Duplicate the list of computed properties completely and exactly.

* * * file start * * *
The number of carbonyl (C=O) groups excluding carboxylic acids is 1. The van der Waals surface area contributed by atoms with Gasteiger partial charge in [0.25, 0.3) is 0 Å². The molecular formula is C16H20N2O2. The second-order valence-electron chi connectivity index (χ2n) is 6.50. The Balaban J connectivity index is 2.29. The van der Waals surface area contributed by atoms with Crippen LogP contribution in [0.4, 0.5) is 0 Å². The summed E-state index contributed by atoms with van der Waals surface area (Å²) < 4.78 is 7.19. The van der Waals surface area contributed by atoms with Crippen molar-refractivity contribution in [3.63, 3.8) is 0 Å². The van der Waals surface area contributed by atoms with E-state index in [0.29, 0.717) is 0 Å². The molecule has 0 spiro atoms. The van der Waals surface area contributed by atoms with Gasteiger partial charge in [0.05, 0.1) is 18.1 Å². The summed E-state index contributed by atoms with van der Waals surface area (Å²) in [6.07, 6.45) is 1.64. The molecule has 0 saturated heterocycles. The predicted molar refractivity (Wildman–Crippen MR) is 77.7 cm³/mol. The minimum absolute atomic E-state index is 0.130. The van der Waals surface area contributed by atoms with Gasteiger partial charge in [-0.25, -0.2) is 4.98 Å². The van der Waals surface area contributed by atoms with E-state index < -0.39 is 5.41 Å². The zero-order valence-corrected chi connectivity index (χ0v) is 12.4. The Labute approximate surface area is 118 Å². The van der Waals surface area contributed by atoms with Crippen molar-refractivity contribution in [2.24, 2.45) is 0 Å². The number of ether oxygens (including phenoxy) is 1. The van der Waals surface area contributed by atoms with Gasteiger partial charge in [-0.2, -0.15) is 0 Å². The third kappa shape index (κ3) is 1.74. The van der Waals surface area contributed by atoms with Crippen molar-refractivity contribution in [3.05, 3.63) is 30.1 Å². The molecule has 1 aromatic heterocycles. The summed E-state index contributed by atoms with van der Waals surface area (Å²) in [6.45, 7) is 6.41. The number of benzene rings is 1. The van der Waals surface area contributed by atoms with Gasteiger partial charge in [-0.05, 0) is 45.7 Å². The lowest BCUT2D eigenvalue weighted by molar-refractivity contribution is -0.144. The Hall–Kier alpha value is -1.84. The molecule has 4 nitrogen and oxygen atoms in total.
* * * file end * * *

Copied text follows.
The number of carbonyl (C=O) groups excluding carboxylic acids is 1. The van der Waals surface area contributed by atoms with Gasteiger partial charge in [0.25, 0.3) is 0 Å². The molecular formula is C16H20N2O2. The second-order valence-electron chi connectivity index (χ2n) is 6.50. The Balaban J connectivity index is 2.29. The van der Waals surface area contributed by atoms with Crippen LogP contribution in [0.4, 0.5) is 0 Å². The summed E-state index contributed by atoms with van der Waals surface area (Å²) < 4.78 is 7.19. The van der Waals surface area contributed by atoms with Crippen molar-refractivity contribution in [3.63, 3.8) is 0 Å². The van der Waals surface area contributed by atoms with E-state index in [0.29, 0.717) is 0 Å². The molecule has 0 spiro atoms. The van der Waals surface area contributed by atoms with Gasteiger partial charge in [0.05, 0.1) is 18.1 Å². The summed E-state index contributed by atoms with van der Waals surface area (Å²) in [6.07, 6.45) is 1.64. The molecule has 0 saturated heterocycles. The predicted molar refractivity (Wildman–Crippen MR) is 77.7 cm³/mol. The minimum absolute atomic E-state index is 0.130. The van der Waals surface area contributed by atoms with Gasteiger partial charge in [-0.25, -0.2) is 4.98 Å². The van der Waals surface area contributed by atoms with E-state index < -0.39 is 5.41 Å². The zero-order valence-corrected chi connectivity index (χ0v) is 12.4. The Labute approximate surface area is 118 Å². The van der Waals surface area contributed by atoms with Crippen molar-refractivity contribution in [2.24, 2.45) is 0 Å². The number of ether oxygens (including phenoxy) is 1. The van der Waals surface area contributed by atoms with Gasteiger partial charge in [-0.2, -0.15) is 0 Å². The third kappa shape index (κ3) is 1.74. The van der Waals surface area contributed by atoms with Crippen molar-refractivity contribution in [3.05, 3.63) is 30.1 Å². The molecule has 1 aromatic heterocycles. The summed E-state index contributed by atoms with van der Waals surface area (Å²) in [6.45, 7) is 6.41. The number of benzene rings is 1. The van der Waals surface area contributed by atoms with Gasteiger partial charge in [-0.05, 0) is 45.7 Å². The lowest BCUT2D eigenvalue weighted by molar-refractivity contribution is -0.144. The Hall–Kier alpha value is -1.84. The molecule has 4 nitrogen and oxygen atoms in total.